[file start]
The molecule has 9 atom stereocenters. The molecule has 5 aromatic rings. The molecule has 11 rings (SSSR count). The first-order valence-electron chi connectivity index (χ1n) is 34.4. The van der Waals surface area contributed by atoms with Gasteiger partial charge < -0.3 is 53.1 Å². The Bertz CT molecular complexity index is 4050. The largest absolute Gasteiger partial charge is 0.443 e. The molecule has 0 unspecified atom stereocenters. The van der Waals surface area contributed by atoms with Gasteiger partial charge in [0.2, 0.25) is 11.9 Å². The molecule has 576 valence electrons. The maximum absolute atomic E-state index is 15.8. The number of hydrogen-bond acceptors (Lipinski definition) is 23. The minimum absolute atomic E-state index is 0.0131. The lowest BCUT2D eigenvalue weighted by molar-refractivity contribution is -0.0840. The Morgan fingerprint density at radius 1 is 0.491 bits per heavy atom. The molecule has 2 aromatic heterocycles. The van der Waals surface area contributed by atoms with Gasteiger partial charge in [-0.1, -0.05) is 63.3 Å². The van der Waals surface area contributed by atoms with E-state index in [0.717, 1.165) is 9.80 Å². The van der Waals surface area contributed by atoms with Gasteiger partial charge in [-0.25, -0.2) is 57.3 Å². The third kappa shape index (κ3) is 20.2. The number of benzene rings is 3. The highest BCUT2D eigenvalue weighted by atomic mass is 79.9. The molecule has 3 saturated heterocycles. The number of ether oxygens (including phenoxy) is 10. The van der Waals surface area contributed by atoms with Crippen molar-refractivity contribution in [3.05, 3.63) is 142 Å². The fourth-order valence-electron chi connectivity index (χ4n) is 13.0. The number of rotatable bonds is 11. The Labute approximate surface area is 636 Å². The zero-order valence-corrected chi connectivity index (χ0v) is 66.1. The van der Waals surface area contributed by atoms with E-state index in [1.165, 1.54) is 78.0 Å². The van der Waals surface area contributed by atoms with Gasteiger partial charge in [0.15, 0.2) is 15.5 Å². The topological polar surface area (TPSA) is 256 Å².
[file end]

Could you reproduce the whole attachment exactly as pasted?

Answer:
The molecule has 9 atom stereocenters. The molecule has 5 aromatic rings. The molecule has 11 rings (SSSR count). The first-order valence-electron chi connectivity index (χ1n) is 34.4. The van der Waals surface area contributed by atoms with Gasteiger partial charge < -0.3 is 53.1 Å². The Bertz CT molecular complexity index is 4050. The largest absolute Gasteiger partial charge is 0.443 e. The molecule has 0 unspecified atom stereocenters. The van der Waals surface area contributed by atoms with Gasteiger partial charge in [0.2, 0.25) is 11.9 Å². The molecule has 576 valence electrons. The maximum absolute atomic E-state index is 15.8. The number of hydrogen-bond acceptors (Lipinski definition) is 23. The minimum absolute atomic E-state index is 0.0131. The lowest BCUT2D eigenvalue weighted by molar-refractivity contribution is -0.0840. The Morgan fingerprint density at radius 1 is 0.491 bits per heavy atom. The molecule has 2 aromatic heterocycles. The van der Waals surface area contributed by atoms with Gasteiger partial charge in [-0.1, -0.05) is 63.3 Å². The van der Waals surface area contributed by atoms with E-state index in [0.717, 1.165) is 9.80 Å². The van der Waals surface area contributed by atoms with Gasteiger partial charge in [-0.25, -0.2) is 57.3 Å². The third kappa shape index (κ3) is 20.2. The number of benzene rings is 3. The highest BCUT2D eigenvalue weighted by atomic mass is 79.9. The molecule has 3 saturated heterocycles. The number of ether oxygens (including phenoxy) is 10. The van der Waals surface area contributed by atoms with Crippen molar-refractivity contribution in [3.05, 3.63) is 142 Å². The fourth-order valence-electron chi connectivity index (χ4n) is 13.0. The number of rotatable bonds is 11. The Labute approximate surface area is 636 Å². The zero-order valence-corrected chi connectivity index (χ0v) is 66.1. The van der Waals surface area contributed by atoms with E-state index in [1.165, 1.54) is 78.0 Å². The van der Waals surface area contributed by atoms with Gasteiger partial charge in [0.15, 0.2) is 15.5 Å². The topological polar surface area (TPSA) is 256 Å².